2nd Anniversary of Wat Albury

Despite the pending decision from the authority re the legal status of the place, Ajahn Satit and members of the temple announced the celebrate the 2nd Anniversary of the reopening of Wat Buddhvongsayaram, known to many as Wat Albury or Albury Buddhist Temple.

The event was not only to celebrate the achievement of the temple of the past two years but it is to recognise and express their gratitude to the great support of the community who have been there all the way with them. Without the support, they will not be able to come to this day.

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The celebration was on Sunday 25th November 2012, four days after the exact date 2 years ago when the new team of monks from Sydney held the first opening ceremony on the 12th month of the lunar calendar – 21st November 2010. It has been a long hard road for the team to rebuild the reputation and promote the temple to the local community. They have overcome many obstacles and now the temple community is growing continuously.

The celebration was the combination of the normal Sunday service, meditation guide, dhamma talk, certificate presentation, free lunch and live music, and a special robe offering ceremony in the afternoon. The Buddhist followers from Melbourne have organised this robe offering to support the work of Wat Albury.

The full capacity of the temple hall was stretched to the maximum that day, even the walkway was filled up with the late comers.

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The formal speech to remark the cerebration was made by Ajahn Satit during the morning session. He has highlighted and summarised the incidents, obstacles and difficulties that the temple has gone through this past two years. From the very humble beginning with only three or four attendants for the service to be a full house most weeks of the month, from a well equipped for the service and household maintenance to be stripped of all equipments and tools, through twice broken in, by thieves, but determination prevails as Ajahn Satit mentioned in the speech that he has a great teacher who teaches him that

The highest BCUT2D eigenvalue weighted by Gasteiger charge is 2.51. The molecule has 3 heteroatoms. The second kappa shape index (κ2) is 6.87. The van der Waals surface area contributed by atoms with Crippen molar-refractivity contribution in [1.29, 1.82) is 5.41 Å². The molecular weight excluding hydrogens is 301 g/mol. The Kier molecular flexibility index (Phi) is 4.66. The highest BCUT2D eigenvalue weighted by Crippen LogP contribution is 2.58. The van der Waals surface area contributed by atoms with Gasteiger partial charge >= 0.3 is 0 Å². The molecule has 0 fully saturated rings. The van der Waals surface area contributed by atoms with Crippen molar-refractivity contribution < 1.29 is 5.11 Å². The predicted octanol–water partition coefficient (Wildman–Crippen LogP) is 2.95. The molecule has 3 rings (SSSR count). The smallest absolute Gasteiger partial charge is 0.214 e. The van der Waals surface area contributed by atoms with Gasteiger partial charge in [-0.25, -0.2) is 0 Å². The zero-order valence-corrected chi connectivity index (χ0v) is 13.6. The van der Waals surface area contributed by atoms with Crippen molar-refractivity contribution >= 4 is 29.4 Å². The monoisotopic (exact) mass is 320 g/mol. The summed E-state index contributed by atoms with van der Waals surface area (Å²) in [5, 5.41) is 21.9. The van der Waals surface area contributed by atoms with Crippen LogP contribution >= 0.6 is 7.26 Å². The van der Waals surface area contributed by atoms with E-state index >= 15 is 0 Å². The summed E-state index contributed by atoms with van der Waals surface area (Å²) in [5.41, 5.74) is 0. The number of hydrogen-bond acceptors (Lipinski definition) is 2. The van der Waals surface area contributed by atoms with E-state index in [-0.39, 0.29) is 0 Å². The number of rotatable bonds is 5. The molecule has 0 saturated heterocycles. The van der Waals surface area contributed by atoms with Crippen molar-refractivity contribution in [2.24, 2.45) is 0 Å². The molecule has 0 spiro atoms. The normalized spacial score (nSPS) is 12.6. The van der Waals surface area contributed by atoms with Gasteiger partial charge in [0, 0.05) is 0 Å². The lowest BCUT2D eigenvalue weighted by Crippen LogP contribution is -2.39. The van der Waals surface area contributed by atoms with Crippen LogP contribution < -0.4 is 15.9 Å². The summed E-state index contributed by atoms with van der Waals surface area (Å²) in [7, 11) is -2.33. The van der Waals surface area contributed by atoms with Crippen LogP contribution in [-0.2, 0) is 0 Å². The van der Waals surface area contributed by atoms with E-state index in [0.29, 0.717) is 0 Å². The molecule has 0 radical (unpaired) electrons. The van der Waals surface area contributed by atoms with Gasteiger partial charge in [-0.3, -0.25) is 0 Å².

“We do not ask why people don’t come to the temple. We only look at making temple a good place for people to come. We have to develop good place, good food, good friends and good dhamma.”

Sue Hamilton, who joined the community in February 2012 reveal to our reporter.

“I remembered when thieves took lawn mowers and other equipment earlier in the year. When Ajahn told us at the Sunday service after the second theft that the temple was going to donate all other items of value to charity to demonstrate our tolerance and kindness, I remember how proud I was that I was now part of this generous community.”

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The celebration was enjoyed by all on the day. Local people were joined in this event by many out-of-towners from different cities and towns like Sydney, Melbourne, Wangaratta, Myrtleford, Henty and Shepparton, as Albury temple was the only Buddhist temple in this area of 200km radius. Albury-Wodonga was not a cultural diversity area like other big cities. Hence, the photos of the temple activities each week that shows more Australian attendants than the Asian ones, have amazed many who have never thought this could happen in a conservative country town in Australia.

To follow the activities of the temple in Albury please visit

http://www.facbook.com/WatAlbury

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